Converting DB Schema into UML Classes

We provide a sample case-study about how to leverage the powerful modeling frameworks of eclipse (Semantic Notation management using EMF , Diagram Graphics management using MF and Draw2d, Standard Visual Representation using UML)

Users can drag the Database schema/table/tablespce and drop onto a custom UML editor.
After tables are are converted into uml classes, we apply stereotype and profile to retain the original DB info.


Step 1 :  Contributing custom edit policy provider to GMF editor
In our DnD handler plugin, we contribute com.pramati.tools.dnd.policies.CustomEditPolicyProvider to the org.eclipse.gmf.runtime.diagram.ui.editpolicyProviders.
The Object class should specify the object that has to be examined by this provider. Considering a UML class Diagram Editor the object class would be “org.eclipse.uml2.diagram.clazz.edit.parts.PackageEditPart” as it is the root edit part onto which objects should be dropped.

This Presentation Edit Policy Provider extension point is used to define editpolicy providers for the editpolicy service. The editpolicy service allows plug-ins to modify or enhance the behavior of an editpart via an editpolicy without modifying the editpart code.     Step 2 :  Install Edit Policy for CANONICAL_ROLE  and DRAG_DROP_ROLE on EditPart of the Diagram Editor that extends DiagramEditPart. The Canonical edit policy will ensure that the host’s model children are in sync with a specific set of semantic children. It will register itself with the model server to receive semantic events fired to its host editpart. It will create, if necessary, notation elements for all semantic elements inserted into the host element or delete the notation element for the semantic element removed from the host element. CanonicalConnectionEditPolicy is a specialized implementation of CanonicalEditPolicy. It will manage connections owned by the semantic host. public class CustomDragDropEditPolicy extends DragDropEditPolicy { public void createEditPolicies(EditPart editPart) {                           if (editPart instanceof PackageEditPart)  {                         editPart.installEditPolicy(EditPolicyRoles.CANONICAL_ROLE, new  CustomCanonicalConnectionEditPolicy());               editPart.installEditPolicy(EditPolicyRoles.DRAG_DROP_ROLE,                                                  new CustomDnDEditPolicy();                         editPart.getViewer().addDropTargetListener(                                                                                   new CustomDragDropTargetListner(editPart().getViewer()));                                          }             }   Note : Very important point to note while installing Canonical Edit policy is that the target editPart on which we install the edit policy should be specific to the Diagram Editor and should not be GraphicalEditPart as it would effect the creation of notation elements for all other GMF Editors.   public boolean provides(IOperation operation) {             if(operation instanceof CreateEditPoliciesOperation){                   EditPart editPart = ((CreateEditPoliciesOperation) operation).getEditPart();                return isEditPartValid(editPart);             }             return false; Step 3  : Prepare the list of objects to be dropped and set it on the Drop Request @Override       protected List getObjectsBeingDropped() {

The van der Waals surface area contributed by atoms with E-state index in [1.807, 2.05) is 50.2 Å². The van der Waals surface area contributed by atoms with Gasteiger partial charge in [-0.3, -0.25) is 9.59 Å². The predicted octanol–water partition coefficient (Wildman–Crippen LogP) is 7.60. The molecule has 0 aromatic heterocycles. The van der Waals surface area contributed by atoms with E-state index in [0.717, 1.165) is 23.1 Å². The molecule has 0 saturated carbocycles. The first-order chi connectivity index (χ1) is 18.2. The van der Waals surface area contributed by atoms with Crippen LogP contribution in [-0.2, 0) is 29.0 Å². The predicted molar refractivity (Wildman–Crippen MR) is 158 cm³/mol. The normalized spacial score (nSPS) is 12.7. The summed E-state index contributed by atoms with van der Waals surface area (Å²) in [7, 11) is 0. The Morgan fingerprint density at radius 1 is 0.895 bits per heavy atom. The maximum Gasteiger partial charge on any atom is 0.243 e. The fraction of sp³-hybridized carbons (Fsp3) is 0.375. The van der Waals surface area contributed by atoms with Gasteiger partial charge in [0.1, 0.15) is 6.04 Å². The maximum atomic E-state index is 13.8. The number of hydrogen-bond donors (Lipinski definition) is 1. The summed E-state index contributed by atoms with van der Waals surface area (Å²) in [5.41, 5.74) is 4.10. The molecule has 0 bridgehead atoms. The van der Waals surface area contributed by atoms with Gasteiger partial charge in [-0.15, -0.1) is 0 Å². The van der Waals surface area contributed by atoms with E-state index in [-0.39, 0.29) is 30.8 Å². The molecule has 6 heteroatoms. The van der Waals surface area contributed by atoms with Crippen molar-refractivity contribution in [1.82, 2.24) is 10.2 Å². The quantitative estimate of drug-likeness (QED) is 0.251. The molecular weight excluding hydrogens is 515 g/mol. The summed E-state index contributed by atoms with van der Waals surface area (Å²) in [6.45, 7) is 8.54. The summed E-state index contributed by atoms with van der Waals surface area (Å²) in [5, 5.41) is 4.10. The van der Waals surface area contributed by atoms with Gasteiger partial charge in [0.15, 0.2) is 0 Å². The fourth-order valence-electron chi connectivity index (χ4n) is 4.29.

ISelection selection =
LocalSelectionTransfer.getInstance().getSelection();
if (selection instanceof IStructuredSelection) {
sourceObjectList = ((IStructuredSelection) selection).toList();
}
return sourceObjectList;
}

@Override
protected Request createTargetRequest() {
DropObjectsRequest req = new DropObjectsRequest();
req.setObjects(getObjectsBeingDropped());
return req;
}

Step-4 :  Provide implementation for CustomCanonicalConnectionEditPolicy class